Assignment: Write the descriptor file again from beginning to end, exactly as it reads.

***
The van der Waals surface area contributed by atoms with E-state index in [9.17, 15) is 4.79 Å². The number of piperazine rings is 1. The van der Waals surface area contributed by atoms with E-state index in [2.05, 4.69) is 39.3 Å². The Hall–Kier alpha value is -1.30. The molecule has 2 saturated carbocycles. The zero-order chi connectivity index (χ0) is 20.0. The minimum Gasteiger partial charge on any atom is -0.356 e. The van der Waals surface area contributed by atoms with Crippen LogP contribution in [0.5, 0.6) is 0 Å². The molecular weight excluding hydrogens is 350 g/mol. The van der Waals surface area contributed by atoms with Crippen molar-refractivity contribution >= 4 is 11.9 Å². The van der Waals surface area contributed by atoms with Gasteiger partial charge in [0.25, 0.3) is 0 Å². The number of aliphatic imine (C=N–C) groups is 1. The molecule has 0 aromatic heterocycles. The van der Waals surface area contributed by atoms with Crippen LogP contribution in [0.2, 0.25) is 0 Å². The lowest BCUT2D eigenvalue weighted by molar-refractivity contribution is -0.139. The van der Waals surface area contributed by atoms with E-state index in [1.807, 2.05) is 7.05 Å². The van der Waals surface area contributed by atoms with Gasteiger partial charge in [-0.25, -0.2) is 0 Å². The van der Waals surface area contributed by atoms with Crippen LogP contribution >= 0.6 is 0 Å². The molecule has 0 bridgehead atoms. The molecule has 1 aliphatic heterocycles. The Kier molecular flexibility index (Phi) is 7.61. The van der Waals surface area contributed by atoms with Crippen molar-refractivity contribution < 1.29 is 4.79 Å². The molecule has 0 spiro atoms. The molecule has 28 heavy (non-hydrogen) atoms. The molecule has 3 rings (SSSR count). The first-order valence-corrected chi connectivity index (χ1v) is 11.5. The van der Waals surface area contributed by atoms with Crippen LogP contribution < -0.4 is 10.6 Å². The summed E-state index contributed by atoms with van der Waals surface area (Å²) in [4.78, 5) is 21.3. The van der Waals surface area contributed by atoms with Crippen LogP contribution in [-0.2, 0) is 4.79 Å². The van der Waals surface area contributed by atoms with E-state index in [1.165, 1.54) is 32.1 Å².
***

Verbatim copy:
The van der Waals surface area contributed by atoms with E-state index in [9.17, 15) is 4.79 Å². The number of piperazine rings is 1. The van der Waals surface area contributed by atoms with E-state index in [2.05, 4.69) is 39.3 Å². The Hall–Kier alpha value is -1.30. The molecule has 2 saturated carbocycles. The zero-order chi connectivity index (χ0) is 20.0. The minimum Gasteiger partial charge on any atom is -0.356 e. The van der Waals surface area contributed by atoms with Crippen LogP contribution in [0.5, 0.6) is 0 Å². The molecular weight excluding hydrogens is 350 g/mol. The van der Waals surface area contributed by atoms with Crippen molar-refractivity contribution >= 4 is 11.9 Å². The van der Waals surface area contributed by atoms with Gasteiger partial charge in [0.25, 0.3) is 0 Å². The number of aliphatic imine (C=N–C) groups is 1. The molecule has 0 aromatic heterocycles. The van der Waals surface area contributed by atoms with Crippen LogP contribution in [0.2, 0.25) is 0 Å². The lowest BCUT2D eigenvalue weighted by molar-refractivity contribution is -0.139. The van der Waals surface area contributed by atoms with E-state index in [1.807, 2.05) is 7.05 Å². The van der Waals surface area contributed by atoms with Gasteiger partial charge in [-0.25, -0.2) is 0 Å². The van der Waals surface area contributed by atoms with Crippen LogP contribution >= 0.6 is 0 Å². The molecule has 0 bridgehead atoms. The molecule has 1 aliphatic heterocycles. The Kier molecular flexibility index (Phi) is 7.61. The van der Waals surface area contributed by atoms with Crippen molar-refractivity contribution < 1.29 is 4.79 Å². The molecule has 0 spiro atoms. The molecule has 28 heavy (non-hydrogen) atoms. The molecule has 3 rings (SSSR count). The first-order valence-corrected chi connectivity index (χ1v) is 11.5. The van der Waals surface area contributed by atoms with Crippen LogP contribution < -0.4 is 10.6 Å². The summed E-state index contributed by atoms with van der Waals surface area (Å²) in [4.78, 5) is 21.3. The van der Waals surface area contributed by atoms with Crippen LogP contribution in [-0.2, 0) is 4.79 Å². The van der Waals surface area contributed by atoms with E-state index in [1.165, 1.54) is 32.1 Å².